Something for the weekend: the year of good career intentions


This weekend’s issue begins with a note from Isabel Berwick, host and editor of the FT’s Working It. podcast and newsletter. She has organized a special series for us over the next two weeks.

I know from my own failed promises that New Year’s resolutions often don’t work out.

So, from my Instagram feed, I’m noticing a lot of people “setting their intentions” for 2023 instead, and I love this change. Setting workplace and career intentions for the next year is vague, cooler, and frankly more achievable than binding resolutions. My intentions for both my work and life are to embrace humility (after all, I may not always be right) and be a better listener.

As a workplace professional, I also like to start the new year by reading something that reminds me of how far women and minority groups have come in corporate life in recent decades.

This year is a new book called The rise of corporate feminism By Alison Elias on the evolving secretary role. In the early 1960s, his boss found out that it was perfectly fine for an overweight secretary to give him six months to “lose weight or face dismissal.”

Things are (thank God) much better, but many women are still navigating workplaces and organizations that weren’t made for us. is rapid, but you shouldn’t hold yourself accountable for making the change. Only structural change will ensure that all workers have the right to fair wages, affordable childcare and flexible working arrangements.

Still, it’s still important for women to plan and direct their career paths as best they can. It can help you consider what you’re not working on and figure out how to make changes that improve your outlook, purpose, or pay. .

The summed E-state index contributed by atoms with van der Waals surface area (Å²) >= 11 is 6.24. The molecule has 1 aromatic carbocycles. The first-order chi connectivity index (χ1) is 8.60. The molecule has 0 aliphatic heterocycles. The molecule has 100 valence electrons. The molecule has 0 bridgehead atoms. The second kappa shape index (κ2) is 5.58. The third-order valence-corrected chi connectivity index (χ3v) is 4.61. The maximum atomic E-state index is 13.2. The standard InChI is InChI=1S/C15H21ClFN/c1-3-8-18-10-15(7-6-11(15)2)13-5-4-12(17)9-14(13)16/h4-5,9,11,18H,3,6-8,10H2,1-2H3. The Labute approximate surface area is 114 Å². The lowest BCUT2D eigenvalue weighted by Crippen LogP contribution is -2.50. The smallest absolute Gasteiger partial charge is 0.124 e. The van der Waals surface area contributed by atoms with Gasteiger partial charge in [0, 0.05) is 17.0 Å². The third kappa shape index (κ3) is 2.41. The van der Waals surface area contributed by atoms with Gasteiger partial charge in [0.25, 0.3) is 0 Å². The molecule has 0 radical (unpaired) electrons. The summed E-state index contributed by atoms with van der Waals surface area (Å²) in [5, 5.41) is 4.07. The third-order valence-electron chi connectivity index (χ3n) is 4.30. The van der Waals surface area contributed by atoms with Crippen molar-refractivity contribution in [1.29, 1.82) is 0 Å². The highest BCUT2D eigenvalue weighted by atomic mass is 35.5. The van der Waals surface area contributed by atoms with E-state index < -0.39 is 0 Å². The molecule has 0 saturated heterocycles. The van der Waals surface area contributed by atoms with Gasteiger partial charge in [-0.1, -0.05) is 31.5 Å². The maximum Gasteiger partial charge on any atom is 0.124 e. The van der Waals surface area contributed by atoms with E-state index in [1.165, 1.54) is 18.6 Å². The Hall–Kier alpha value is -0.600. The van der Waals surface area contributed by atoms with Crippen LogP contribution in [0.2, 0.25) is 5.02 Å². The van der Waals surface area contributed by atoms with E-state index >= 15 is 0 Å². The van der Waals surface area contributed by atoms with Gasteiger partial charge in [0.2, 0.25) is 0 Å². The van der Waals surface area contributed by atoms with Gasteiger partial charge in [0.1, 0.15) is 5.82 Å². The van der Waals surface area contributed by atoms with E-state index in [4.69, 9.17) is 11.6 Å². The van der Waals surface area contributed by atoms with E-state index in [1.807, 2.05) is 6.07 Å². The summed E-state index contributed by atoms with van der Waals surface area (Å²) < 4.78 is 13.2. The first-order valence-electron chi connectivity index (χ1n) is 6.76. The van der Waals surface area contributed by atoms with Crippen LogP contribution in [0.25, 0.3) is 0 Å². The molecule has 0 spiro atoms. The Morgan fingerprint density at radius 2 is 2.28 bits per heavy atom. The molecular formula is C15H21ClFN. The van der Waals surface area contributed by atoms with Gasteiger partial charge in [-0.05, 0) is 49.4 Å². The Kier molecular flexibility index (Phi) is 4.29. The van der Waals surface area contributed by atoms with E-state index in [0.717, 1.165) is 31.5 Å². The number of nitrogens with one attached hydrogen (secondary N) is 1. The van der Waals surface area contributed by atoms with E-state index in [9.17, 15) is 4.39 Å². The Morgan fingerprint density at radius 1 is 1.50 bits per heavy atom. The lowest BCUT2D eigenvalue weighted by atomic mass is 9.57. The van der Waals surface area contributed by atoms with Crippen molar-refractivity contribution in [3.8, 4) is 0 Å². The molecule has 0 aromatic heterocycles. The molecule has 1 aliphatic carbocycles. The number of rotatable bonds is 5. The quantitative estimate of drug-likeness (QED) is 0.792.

That might be taking a cue from a female CEO or founder, refusing to do “office chores” that don’t lead to a promotion, or considering a career change.

FT Edit’s Working It series kicks off Monday, featuring an article on women’s career inspiration each day for two weeks.

I hope you enjoy it. If there’s anything you’d like to see covered in the FT’s Working It podcast in 2023, please contact me (workingit@ft.com).

our favorite work

• Here’s a confession. For the first time in my life, no one gave me a book for Christmas. So, in the first week of the new year, I was especially pleased to read an article picking out the books our reviewers are looking forward to in the months ahead. I have a lot of space on my bookshelf.
Malcolm Moore (@Malcolm More)
Editor, FT Editing

• Housing — lack of housing, prices, political circumstances — is a nearly endless source of anxiety in much of the West. This captivating production from his BBC presenter Kirsty Lang, who moved to Vienna last summer, offers a tantalizing vision of a different approach. Does this sober, no-nonsense city have a radical answer to our housing crisis?
hannah lock
Associate Editor, FT Edit (@HannahRockFT)

Our favorite facts of the week. ..

Japanese parents are being offered 1 million yen ($7,600 equivalent) per child to leave Tokyo. The Japanese government wants a policy to revive rural towns that have seen a large exodus of working-age population to the big cities.

what to hear

work — The world of work was defined by a talent war last year, with many companies finding places where flexible working fits into the world of work. The Working It podcast asks if these trends will continue.

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Behind the Money — The financial crisis of 300 years ago may not seem particularly relevant today, but a trip through time in Behind the Money reveals more similarities than you might think.

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Roughman Review — It’s been almost a year since Putin launched his invasion of Ukraine. Gideon Rahman sees what has changed in Russia since then.

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what to see

The Indian Premier League, which runs the cricket league in India, has helped make men’s cricket a money-making jackpot. Can women’s cricket do the same?

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